One problem many modellers encounter is unexplained "short circuit" conditions when track power is applied. It is believed to be a short circuit because the booster reacts immediately to the inrush current, activating its overprotection circuits to protect itself from damage. Most boosters do not react to a fixed amount of current, they react to the rate of change. This allows them to react quickly to a sudden spike in amperage flowing into the layout.
This phenomenon is caused by the inrush currents demanded by the capacitors. To the booster, they appear as a short circuit when the sudden surge of current begins charging the capacitors. The current will decrease rapidly, but the initial surge is fast enough to activate the over-current protection in the booster.
Energy storage modules can cause problems on the programming track. The capacitors will absorb the small currents used for programming, resulting in the inability to program the decoder, or erratic results. Some decoders, such as ESU's, have the ability to disconnect their Power Pack® module during programming.
Two possible solutions are:
- Disconnecting the module before programming, either physically or with a small switch
- A 100µH choke in series with the module (XL ≈ 5Ω)
See the section on Programming Issues for more information.
The storage component is usually an electrolytic, tantalum, or a double-layer capacitor. The most common type is electrolytic because they are low cost and readily available. Electrolytic and Tantalum capacitors are polarity sensitive, installing them incorrectly will destroy them. Tantalum capacitors are also sensitive to heat stresses, so use care during soldering.
Double-layer capacitors (often referred to as gold capacitors) offer much denser energy storage than conventional capacitors but at a higher price and limited voltage rating. Usually at least four double-layer capacitor "coin cells" must be combined for this application. The benefit is the storage capacity can be 10 to 100 times more than with electrolytic capacitors of the same physical size. Despite the name, "gold capacitors" contain little, if any, gold.
Regardless of the type, all of these capacitors are polarized, meaning that they must be wired the correct way round.
For HO or OO gauge a capacitor as small as 470μF will provide some benefit but sizes of 2200μF and above are preferred. 2200μF will be able to supply power to a locomotive for a few tenths of second, enough to get it over a piece of dirty track at low speed. The endurance of larger capacitors of over 10,000μF can be measured in seconds.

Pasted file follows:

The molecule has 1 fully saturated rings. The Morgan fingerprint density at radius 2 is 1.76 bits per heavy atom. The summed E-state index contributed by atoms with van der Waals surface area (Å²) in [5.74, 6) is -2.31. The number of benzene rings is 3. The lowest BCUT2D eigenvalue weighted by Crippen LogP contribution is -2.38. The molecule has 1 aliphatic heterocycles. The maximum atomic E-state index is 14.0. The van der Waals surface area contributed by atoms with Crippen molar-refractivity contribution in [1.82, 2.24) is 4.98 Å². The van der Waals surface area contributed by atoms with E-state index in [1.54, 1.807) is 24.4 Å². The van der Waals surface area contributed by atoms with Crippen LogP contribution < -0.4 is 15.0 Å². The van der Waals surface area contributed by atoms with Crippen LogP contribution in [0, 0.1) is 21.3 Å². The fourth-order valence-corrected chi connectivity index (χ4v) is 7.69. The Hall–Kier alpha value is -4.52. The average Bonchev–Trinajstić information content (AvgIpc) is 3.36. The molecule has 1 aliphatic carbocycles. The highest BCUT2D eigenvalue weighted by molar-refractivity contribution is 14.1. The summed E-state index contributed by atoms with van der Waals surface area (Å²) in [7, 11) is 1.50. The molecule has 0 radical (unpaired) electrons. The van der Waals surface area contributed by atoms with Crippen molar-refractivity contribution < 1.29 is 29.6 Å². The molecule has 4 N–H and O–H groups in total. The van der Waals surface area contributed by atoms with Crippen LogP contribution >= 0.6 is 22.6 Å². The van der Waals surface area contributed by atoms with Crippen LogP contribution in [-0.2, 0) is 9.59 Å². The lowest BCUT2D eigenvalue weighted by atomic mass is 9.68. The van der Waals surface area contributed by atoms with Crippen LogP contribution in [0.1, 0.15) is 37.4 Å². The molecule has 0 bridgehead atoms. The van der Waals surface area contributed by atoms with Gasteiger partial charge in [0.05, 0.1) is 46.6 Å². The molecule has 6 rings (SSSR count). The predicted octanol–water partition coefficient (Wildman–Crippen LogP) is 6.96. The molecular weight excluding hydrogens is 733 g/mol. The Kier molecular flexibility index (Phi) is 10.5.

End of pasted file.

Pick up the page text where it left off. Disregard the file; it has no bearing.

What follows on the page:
Many locomotives will have insufficient or oddly-shaped space available to install a large capacitor but it is possible to use multiple smaller capacitors instead. They can be wired in parallel to increase the energy storage capacity or wired in series to increase the voltage rating. A combination of series and parallel wiring is also permitted.
The capacitor must be rated for at least 25V for the smaller gauges and 35V for the larger gauges (O and above). This rating is the maximum voltage that the capacitor can withstand without damage. If multiple smaller capacitors are used and they are wired in series then only the sum of the ratings needs to be at least 25V. For example two 16V capacitors wired in series would be suitable for the smaller gauges because combined they have a rating of 32V. If the capacitors are wired in parallel then all of the capacitors must meet the voltage rating requirement.
Series and Parallel as Applied to Capacitor Circuits
Capacitors behave the exact opposite to resistors in these circuits.
Capacitors in Parallel
Total Capacitance of capacitors in parallel is the sum of the individual capacitors. Three 100μF capacitors are the equivalent of one 300μF capacitor.
The voltage rating is equal to the lowest rated capacitor in the group.
Capacitors in Series